Wednesday 1 May 2024

Birding Cyprus 13 - 20 April 2024 - Summary

Generally warm and sunny weather throughout though cloudy and a few spots of rain towards the end of the trip. Light variable winds but one afternoon was perhaps typically breezy at Akrotiri. Temperatures mid to high 20Cs.

The north west – Despite staying relatively close to the north west corner of Cyprus I tend to be drawn more towards the south coast, the birding hotspots of Paphos and surrounding area then Akrotiri usually get more attention despite their distance from the NW. So, this time deliberately made a couple of visits to Baths of Aphrodite, but whilst it was slow for migrant birds it was still good birding with great scenic views. Pallid Swifts were consistent on both visits showing nicely over the ridge, and early in the trip a noticeable movement of (Barn) Swallows included a few Red-rumped Swallows. Eastern Olivaceous Warbler allowed for study including of their Reed Warbler like song.

A few kms inland and noted Masked ShrikeCyprus Warbler and Cretzschmar’s Bunting on territory near Agios Minas Chapel where a Nightjar “churred” one evening late in the trip. Cyprus Scops Owls called most nights but not with as much strength as found when visiting in March. Driving south from this corner produced Rollers returning to their summer haunts and Bonelli’s Eagle patrolling the area. Laughing Doves now frequently seen if not commonplace here, continuing their spread in this part of the world. Two of the most bizarre sightings occurred in the north west on the first day (Sunday 14 April 2024). Firstly, a Quail was seen crossing the road with about 10 young around midday and then that evening about one hour after sunset a dark shape, like a brown ball was in the middle of a road. It allowed me to stop and investigate. What I thought could have been a hedgehog was in fact a Corncrake. Didn’t think I’d be stood over a Corncrake in the middle of a road, which is usually busy but thankfully not on this occasion, asking it to fly into the neighbouring field! It did so with a bit of encouragement.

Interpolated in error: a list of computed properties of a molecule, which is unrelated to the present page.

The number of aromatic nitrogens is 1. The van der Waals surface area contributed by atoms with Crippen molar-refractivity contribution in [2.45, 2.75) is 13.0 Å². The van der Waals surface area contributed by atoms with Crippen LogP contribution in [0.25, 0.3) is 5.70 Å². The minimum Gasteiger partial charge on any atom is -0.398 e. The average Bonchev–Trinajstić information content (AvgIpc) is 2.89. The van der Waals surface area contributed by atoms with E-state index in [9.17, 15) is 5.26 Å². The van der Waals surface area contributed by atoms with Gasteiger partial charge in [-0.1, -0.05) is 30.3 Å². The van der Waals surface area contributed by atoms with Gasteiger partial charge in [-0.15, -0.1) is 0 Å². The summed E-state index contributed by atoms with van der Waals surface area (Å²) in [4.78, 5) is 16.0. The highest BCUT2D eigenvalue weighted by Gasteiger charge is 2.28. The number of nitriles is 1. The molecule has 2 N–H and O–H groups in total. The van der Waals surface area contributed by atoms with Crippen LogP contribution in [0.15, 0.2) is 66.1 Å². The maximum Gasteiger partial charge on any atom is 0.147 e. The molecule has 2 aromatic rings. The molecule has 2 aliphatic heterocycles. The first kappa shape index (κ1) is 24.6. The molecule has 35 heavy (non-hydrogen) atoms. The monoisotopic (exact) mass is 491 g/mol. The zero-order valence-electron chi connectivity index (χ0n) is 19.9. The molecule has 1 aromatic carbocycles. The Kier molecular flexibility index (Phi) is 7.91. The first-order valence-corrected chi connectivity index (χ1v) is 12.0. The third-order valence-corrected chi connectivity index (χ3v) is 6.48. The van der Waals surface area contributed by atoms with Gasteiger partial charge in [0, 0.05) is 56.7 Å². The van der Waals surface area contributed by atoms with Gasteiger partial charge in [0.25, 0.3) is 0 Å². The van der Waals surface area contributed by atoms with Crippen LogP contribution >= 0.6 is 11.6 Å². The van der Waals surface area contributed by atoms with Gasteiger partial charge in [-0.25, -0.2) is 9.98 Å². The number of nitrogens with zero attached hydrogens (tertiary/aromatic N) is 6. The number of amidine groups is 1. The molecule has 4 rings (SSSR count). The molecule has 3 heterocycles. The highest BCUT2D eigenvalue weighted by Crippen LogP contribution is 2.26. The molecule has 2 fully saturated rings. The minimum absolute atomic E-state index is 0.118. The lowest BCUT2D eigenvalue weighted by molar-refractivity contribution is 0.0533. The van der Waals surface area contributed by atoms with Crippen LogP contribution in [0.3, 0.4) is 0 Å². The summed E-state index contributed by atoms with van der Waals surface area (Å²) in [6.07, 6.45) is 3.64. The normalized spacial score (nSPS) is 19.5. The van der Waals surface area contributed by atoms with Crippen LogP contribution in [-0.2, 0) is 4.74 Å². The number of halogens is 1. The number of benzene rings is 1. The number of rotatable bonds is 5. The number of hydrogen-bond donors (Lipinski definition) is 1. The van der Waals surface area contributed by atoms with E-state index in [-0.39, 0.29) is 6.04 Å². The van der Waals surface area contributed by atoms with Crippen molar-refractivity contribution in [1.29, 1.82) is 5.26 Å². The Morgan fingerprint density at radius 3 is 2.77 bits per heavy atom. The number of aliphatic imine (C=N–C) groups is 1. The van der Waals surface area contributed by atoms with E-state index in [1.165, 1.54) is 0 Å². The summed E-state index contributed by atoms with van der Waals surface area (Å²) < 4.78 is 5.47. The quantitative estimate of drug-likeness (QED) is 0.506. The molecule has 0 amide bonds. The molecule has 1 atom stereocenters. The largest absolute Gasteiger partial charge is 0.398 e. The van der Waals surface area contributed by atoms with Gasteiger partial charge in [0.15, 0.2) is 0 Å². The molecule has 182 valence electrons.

Masked Shrike
Bonelli's Eagle

Eastern Olivaceous Warbler

Paphos and surrounding area – only one visit to Paphos Headland this trip but had nice views of a male Semi-collared Flycatcher seemingly out of place in scrub by the lighthouse. Another gave fleeting glimpses as it annoyed a male Collared Flycatcher in the entrance trees where a female Pied Flycatcher completed the Ficedula set. Nightingale seen and perhaps a late wintering or migrant Robin. Nearby Asprokremmos Dam and Mandria fields offered a variety of species to keep the trip list going. At least 3, probably double that, of male Collared Flycatchers in the pines of the former noted on one visit where a couple of Wood Warblers shone brightly. Asprokremmos Dam always worth a visit as it offers chance of something migrating over. Not much this time but nice to see Purple Heron over and Marsh Harrier, the Dam itself yielded about 50 Yellow-legged Gulls on the water on all visits. The main attraction near to Paphos were the soakways, the ponds at Agia Varvara, in particular the motorway pools. It held quite a lot of Little Crakes usually several seen with 5, 6 and 9 noted on 3 visits. An elusive Baillon’s Crake eventually showed well as did the Great Snipe whose identification caused a bit of a stir as when first present tended to be more in cover than showing at the water’s edge. Pleased to get the following record shots showing some of the identification features. Little Bittern seen on one visit, but Night Herons and Squacco Herons present throughout. Purple Herons seen moving through one evening where early in the trip an Eleonora’s Falcon was hunting over the bottom of the Ezousas valley, allowing for nice continued study of the structure and flight technique. Great Spotted Cuckoo in the Ezousas valley, thought they may be difficult as mid to late April is relatively late in their summer season, and Long-legged Buzzards showed on occasion.